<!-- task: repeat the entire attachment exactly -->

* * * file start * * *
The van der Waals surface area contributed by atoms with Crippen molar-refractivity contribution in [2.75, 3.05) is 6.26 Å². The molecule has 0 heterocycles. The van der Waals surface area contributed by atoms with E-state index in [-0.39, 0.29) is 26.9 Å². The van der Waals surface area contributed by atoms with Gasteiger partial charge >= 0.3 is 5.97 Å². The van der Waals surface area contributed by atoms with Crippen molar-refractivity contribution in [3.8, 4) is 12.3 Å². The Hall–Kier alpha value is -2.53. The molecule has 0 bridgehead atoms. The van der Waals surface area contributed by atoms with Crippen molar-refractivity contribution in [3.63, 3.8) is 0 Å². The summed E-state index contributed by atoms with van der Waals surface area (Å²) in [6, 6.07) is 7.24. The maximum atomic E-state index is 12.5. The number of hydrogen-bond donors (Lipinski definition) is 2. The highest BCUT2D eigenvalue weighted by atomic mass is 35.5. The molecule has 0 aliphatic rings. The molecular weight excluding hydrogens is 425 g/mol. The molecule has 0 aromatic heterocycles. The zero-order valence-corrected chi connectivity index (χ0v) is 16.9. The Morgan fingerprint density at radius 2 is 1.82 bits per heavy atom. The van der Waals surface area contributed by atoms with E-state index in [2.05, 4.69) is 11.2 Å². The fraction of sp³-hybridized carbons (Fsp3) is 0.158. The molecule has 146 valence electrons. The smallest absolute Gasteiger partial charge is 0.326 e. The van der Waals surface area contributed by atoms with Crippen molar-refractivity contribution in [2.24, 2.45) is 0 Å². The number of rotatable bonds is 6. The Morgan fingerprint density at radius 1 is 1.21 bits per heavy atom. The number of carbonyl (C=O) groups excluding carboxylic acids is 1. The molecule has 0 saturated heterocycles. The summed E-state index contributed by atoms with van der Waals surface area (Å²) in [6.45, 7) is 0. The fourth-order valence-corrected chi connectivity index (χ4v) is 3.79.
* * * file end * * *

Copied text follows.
The van der Waals surface area contributed by atoms with Crippen molar-refractivity contribution in [2.75, 3.05) is 6.26 Å². The molecule has 0 heterocycles. The van der Waals surface area contributed by atoms with E-state index in [-0.39, 0.29) is 26.9 Å². The van der Waals surface area contributed by atoms with Gasteiger partial charge >= 0.3 is 5.97 Å². The van der Waals surface area contributed by atoms with Crippen molar-refractivity contribution in [3.8, 4) is 12.3 Å². The Hall–Kier alpha value is -2.53. The molecule has 0 bridgehead atoms. The van der Waals surface area contributed by atoms with Crippen molar-refractivity contribution in [3.63, 3.8) is 0 Å². The summed E-state index contributed by atoms with van der Waals surface area (Å²) in [6, 6.07) is 7.24. The maximum atomic E-state index is 12.5. The number of hydrogen-bond donors (Lipinski definition) is 2. The highest BCUT2D eigenvalue weighted by atomic mass is 35.5. The molecule has 0 aliphatic rings. The molecular weight excluding hydrogens is 425 g/mol. The molecule has 0 aromatic heterocycles. The zero-order valence-corrected chi connectivity index (χ0v) is 16.9. The Morgan fingerprint density at radius 2 is 1.82 bits per heavy atom. The van der Waals surface area contributed by atoms with E-state index in [2.05, 4.69) is 11.2 Å². The fraction of sp³-hybridized carbons (Fsp3) is 0.158. The molecule has 146 valence electrons. The smallest absolute Gasteiger partial charge is 0.326 e. The van der Waals surface area contributed by atoms with Crippen molar-refractivity contribution in [2.24, 2.45) is 0 Å². The number of rotatable bonds is 6. The Morgan fingerprint density at radius 1 is 1.21 bits per heavy atom. The number of carbonyl (C=O) groups excluding carboxylic acids is 1. The molecule has 0 saturated heterocycles. The summed E-state index contributed by atoms with van der Waals surface area (Å²) in [6.45, 7) is 0. The fourth-order valence-corrected chi connectivity index (χ4v) is 3.79.